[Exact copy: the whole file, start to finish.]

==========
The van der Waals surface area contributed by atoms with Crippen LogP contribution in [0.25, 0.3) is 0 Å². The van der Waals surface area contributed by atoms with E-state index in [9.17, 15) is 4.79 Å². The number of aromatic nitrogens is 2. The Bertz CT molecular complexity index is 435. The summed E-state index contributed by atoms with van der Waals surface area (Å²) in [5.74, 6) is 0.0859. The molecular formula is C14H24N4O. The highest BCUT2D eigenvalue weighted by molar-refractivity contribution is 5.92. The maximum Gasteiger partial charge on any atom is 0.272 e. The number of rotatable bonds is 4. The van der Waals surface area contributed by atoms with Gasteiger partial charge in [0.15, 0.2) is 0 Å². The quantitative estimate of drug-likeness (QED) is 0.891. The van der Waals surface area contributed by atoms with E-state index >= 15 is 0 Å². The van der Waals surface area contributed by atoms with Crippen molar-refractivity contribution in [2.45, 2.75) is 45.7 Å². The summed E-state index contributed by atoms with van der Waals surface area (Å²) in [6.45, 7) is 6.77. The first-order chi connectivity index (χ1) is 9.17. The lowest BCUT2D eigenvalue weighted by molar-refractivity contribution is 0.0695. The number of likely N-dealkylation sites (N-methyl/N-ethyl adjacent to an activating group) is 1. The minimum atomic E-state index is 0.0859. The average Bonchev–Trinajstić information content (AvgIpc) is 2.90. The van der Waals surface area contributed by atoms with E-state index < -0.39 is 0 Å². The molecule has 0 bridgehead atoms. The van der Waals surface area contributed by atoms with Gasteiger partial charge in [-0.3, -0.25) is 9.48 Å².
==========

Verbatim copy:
The van der Waals surface area contributed by atoms with Crippen LogP contribution in [0.25, 0.3) is 0 Å². The van der Waals surface area contributed by atoms with E-state index in [9.17, 15) is 4.79 Å². The number of aromatic nitrogens is 2. The Bertz CT molecular complexity index is 435. The summed E-state index contributed by atoms with van der Waals surface area (Å²) in [5.74, 6) is 0.0859. The molecular formula is C14H24N4O. The highest BCUT2D eigenvalue weighted by molar-refractivity contribution is 5.92. The maximum Gasteiger partial charge on any atom is 0.272 e. The number of rotatable bonds is 4. The van der Waals surface area contributed by atoms with Gasteiger partial charge in [0.15, 0.2) is 0 Å². The quantitative estimate of drug-likeness (QED) is 0.891. The van der Waals surface area contributed by atoms with E-state index >= 15 is 0 Å². The van der Waals surface area contributed by atoms with Crippen molar-refractivity contribution in [2.45, 2.75) is 45.7 Å². The summed E-state index contributed by atoms with van der Waals surface area (Å²) in [6.45, 7) is 6.77. The first-order chi connectivity index (χ1) is 9.17. The lowest BCUT2D eigenvalue weighted by molar-refractivity contribution is 0.0695. The number of likely N-dealkylation sites (N-methyl/N-ethyl adjacent to an activating group) is 1. The minimum atomic E-state index is 0.0859. The average Bonchev–Trinajstić information content (AvgIpc) is 2.90. The van der Waals surface area contributed by atoms with E-state index < -0.39 is 0 Å². The molecule has 0 bridgehead atoms. The van der Waals surface area contributed by atoms with Gasteiger partial charge in [-0.3, -0.25) is 9.48 Å².